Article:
This week we took a morning walk on the El Cantar trail. As usual, it wasn't particularly birdy, but we really like the forest there. It is thick and overgrown and tropical, full of bromeliads and palms and other plants that seem exotic to us. Our best sightings were a group of very cute fledgling Scale-crested Pygmy-Tyrants (they were too close for video), and an active family of Red-throated Ant-Tanagers. Marco got some nice video of one of the fledglings as it snapped up and ate a few flies, completely without parental assistance.

El Cantar Trail

This was also a day when we noticed tens of thousands of migrating dragonflies overhead. In Marco's video below, the stunningly beautiful Emerald Tanager is from another day on the Xenornis trail. We think the first butterfly is a Diasia Clearwing (Ithomia diasia.) The second butterfly is commonly called a Banded Peacock (Anartia fatima.)

Friday, August 27, 2010

Park Limit

One morning last week as we were driving down to town, I noticed something odd about one of the "Parque" signs alongside the road. We were traveling too fast for me to be sure what it was, but some sort of dark mass appeared to have grown across most of the sign since we were last by it. I suspected insects or fungus, so I vowed to try to remember to look for the sign on our way back.

Fortunately, I remembered to look for the sign that afternoon, and the mass was still across the sign, so Marco stopped in the road so we could have a look through bins. We decided it was a congregation of termites, but we can't figure out what they were doing there or why they chose the sign for the activity. They were also teeming all over some vegetation beneath the sign. We wondered if they were eating something, but could not determine either way. So there is nothing illuminating in this post, only an observation of a curious sight.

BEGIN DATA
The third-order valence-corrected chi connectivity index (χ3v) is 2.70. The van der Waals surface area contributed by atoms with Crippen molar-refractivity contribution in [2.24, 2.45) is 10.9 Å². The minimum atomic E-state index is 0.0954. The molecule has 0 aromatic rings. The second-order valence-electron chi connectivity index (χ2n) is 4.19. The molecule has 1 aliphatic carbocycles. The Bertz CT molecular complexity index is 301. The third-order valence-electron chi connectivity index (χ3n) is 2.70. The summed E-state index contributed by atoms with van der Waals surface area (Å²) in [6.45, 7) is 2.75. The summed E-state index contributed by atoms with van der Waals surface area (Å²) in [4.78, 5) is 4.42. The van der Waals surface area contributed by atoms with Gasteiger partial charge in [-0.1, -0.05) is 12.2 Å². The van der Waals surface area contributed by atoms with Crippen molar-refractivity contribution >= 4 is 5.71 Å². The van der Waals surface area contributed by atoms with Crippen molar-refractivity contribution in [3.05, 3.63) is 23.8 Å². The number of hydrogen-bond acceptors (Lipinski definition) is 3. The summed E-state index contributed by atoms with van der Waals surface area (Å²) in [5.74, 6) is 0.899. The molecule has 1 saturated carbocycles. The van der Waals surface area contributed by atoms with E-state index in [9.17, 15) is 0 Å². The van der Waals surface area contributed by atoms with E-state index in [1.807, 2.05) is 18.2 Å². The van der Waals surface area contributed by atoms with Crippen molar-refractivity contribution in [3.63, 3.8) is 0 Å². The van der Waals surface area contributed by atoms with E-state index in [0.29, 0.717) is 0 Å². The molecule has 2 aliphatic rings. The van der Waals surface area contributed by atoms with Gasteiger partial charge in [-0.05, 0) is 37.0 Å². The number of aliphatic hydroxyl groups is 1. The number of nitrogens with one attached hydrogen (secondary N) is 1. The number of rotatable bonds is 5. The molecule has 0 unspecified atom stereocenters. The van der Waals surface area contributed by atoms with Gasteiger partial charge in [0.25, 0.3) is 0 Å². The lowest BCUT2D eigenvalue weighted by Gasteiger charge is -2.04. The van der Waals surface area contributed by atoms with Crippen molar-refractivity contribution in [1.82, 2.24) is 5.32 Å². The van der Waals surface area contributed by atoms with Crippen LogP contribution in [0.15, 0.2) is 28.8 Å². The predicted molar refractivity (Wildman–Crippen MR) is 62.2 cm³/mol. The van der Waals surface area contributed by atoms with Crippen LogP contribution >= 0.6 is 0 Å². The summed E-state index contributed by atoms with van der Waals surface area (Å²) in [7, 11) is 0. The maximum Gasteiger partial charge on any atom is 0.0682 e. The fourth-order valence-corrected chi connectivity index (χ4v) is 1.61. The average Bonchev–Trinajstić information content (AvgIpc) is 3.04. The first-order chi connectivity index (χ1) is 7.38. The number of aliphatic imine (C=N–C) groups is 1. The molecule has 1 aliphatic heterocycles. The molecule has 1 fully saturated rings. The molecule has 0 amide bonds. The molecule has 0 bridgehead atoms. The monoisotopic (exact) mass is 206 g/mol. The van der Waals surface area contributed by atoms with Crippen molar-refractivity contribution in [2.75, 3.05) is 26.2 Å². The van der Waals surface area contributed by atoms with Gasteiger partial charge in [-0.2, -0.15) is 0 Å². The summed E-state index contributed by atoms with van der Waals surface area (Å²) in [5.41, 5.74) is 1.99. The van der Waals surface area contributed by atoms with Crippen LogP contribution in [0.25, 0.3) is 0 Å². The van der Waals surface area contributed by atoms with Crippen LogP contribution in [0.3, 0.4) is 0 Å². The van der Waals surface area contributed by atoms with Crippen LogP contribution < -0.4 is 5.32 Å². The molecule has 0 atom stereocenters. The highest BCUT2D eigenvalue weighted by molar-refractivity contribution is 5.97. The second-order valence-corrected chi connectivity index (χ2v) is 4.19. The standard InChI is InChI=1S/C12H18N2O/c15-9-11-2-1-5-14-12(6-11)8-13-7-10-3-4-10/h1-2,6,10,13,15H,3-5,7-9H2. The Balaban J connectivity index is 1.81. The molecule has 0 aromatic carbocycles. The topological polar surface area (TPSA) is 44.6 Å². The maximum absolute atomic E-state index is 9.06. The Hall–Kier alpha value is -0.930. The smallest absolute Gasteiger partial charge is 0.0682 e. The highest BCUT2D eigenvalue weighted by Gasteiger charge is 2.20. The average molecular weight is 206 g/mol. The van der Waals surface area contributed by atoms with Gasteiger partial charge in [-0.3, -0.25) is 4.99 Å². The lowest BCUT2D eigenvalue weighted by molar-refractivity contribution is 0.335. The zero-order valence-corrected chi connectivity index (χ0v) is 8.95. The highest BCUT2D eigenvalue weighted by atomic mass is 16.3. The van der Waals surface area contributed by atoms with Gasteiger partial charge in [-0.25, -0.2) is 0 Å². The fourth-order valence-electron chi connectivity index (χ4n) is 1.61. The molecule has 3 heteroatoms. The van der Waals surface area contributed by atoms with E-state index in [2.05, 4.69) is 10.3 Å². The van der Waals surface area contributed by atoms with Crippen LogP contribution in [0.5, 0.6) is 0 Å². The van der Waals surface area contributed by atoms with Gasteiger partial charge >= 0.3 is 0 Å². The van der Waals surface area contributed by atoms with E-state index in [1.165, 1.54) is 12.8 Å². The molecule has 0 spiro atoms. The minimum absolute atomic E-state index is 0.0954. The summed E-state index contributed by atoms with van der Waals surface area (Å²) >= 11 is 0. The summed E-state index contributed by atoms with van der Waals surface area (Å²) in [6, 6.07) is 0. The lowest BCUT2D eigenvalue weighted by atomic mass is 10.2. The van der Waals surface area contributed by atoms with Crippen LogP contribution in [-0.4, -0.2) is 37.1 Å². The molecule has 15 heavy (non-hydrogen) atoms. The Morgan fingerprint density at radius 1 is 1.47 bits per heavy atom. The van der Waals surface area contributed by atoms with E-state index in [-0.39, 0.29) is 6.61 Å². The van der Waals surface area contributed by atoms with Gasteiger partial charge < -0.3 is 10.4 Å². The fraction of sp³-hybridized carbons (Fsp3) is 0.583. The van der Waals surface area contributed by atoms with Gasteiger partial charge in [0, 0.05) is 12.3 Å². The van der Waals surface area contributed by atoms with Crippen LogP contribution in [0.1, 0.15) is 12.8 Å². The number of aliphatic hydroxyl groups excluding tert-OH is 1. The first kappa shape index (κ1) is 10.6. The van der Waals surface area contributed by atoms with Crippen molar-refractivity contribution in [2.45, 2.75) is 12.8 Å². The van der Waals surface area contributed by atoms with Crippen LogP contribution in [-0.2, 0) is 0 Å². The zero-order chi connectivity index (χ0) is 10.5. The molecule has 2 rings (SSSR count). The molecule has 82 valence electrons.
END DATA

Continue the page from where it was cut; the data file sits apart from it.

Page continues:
Friday, August 20, 2010

Pure Enjoyment

A few days ago when we had yet another huge rainstorm (it's that time of year), and it had been pouring for about an hour, I glanced outside to see four hummingbirds sitting on the wires near the feeders. When I looked through bins, I could see that they (all Rufous-tailed Hummingbirds) were taking long, luxurious showers. It was extremely cute - Marco's video gives you the picture:

Thursday, August 19, 2010

Wilson Botanical Garden

Since we had to leave Panama for a few days because of our tourist status, we decided to spend two days at the Wilson Botanical Garden near San Vito, Costa Rica. Robert and Catherine Wilson collected tropical plants from the world over (after a failed attempt to get their tropical plant export business off the ground), and their Garden is heaven for anyone who is tropical plant-enthused. My head was nearly spinning as we walked around there - although I tried, it was impossible to take it all in, plus keep birding, look at the butterflies, and avoid tripping over the baby Agoutis. Palms, cycads, cacti, bromeliads, gingers, begonias, orchids - it was total overload. I've been doing some landscaping in our yard, and I wanted to take one of each from this magnificent Garden home with me. But I knew Customs would not approve.

One field trip within the grounds was included as part of the price of the room. Our guide was an impressive young woman named Ariadna (again, sorry - we did not get her last name.) We asked if she had a special area of interest, and she said she considers herself a generalist. She really knows her stuff - she can identify all the birds by sight and sound, give short (and probably long - there wasn't time) interesting talks on biodiversity, the history of the Wilsons and their Garden, she knows the trees and other plants, what the Agoutis like to eat, she explained the losses incurred when a rainforest tree is felled (it's a whole universe up there, not just a hunk of timber), and additionally, she is a fun, energetic, positive, interesting human being.